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    I have given though to an electric car. However, the thought of getting stuck on the Interstate during a snow storm or cold scares me. With the cold, battery capability goes down and the ability to stay warm goes way down.

  3. #78
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    Quote Originally Posted by Larry Frank View Post
    I have given though to an electric car. However, the thought of getting stuck on the Interstate during a snow storm or cold scares me. With the cold, battery capability goes down and the ability to stay warm goes way down.
    Here's a link to an article that debunks the myth that EVs don't perform in the cold.

    https://www.saskpower.com/about-us/o...chewan-winters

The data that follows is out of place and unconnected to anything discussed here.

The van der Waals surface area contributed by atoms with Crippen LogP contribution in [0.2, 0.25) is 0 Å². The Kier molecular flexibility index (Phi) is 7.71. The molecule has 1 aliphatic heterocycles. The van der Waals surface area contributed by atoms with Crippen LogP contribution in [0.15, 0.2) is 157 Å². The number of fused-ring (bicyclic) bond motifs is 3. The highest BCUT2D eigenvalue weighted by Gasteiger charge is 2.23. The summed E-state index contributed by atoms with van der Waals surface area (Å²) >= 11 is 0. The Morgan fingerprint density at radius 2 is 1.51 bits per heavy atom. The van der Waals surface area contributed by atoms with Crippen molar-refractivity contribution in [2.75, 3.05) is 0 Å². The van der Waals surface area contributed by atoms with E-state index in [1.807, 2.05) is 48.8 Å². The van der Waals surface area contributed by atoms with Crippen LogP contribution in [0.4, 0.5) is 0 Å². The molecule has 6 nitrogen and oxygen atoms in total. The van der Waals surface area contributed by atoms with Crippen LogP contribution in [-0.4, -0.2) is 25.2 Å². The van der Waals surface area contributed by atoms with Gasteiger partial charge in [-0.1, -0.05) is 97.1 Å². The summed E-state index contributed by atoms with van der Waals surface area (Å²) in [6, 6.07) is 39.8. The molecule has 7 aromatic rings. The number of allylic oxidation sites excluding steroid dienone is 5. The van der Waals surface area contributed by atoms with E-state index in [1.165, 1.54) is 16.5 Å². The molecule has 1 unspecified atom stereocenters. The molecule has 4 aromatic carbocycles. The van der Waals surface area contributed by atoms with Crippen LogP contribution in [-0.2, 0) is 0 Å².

4. That article does nothing to address what Larry Frank is concerned about. Here in Central PA, motorists frequently get caught on interstates for 12 or 24 hours. An internal combustion engine can idle for a fair amount of time, and when only run for a few minutes every 20 to 30 minutes, a full tank can last a day to keep a snow bound family warm. Despite coats and blankets and candles in an emergency kit, how long can an EV keep the occupants warm in such a life or death situation. Perhaps 5 years ago, we had a couple hundred motorists stuck in a ten mile stretch of interstate 78. Snow plows could not get through and there were not enough snow vehicles to get them out. As the blizzard ended, the authorities brought out prisoners to shovel the cars out, carry emergency food/haul gasoline, etc to those who were stuck. Your article does absolutely nothing to address that, other than affirm that battery charge duration goes down faster. I have been stuck for an hour in a snow drift in a 4 wdr truck with 17 inch tires. The 2 mile walk back home in 40 mph wind driven snow would have been horribly bad. But had I been on the interstate 6 miles from an exit, it would have been life threatening to try to walk it. I shoveled enough to get the truck free of the drift, so the walk became moot. Explain to me how the EV handles the wheels slipping as it tries to pull through the snow. Do the miles the tires slip count toward the range?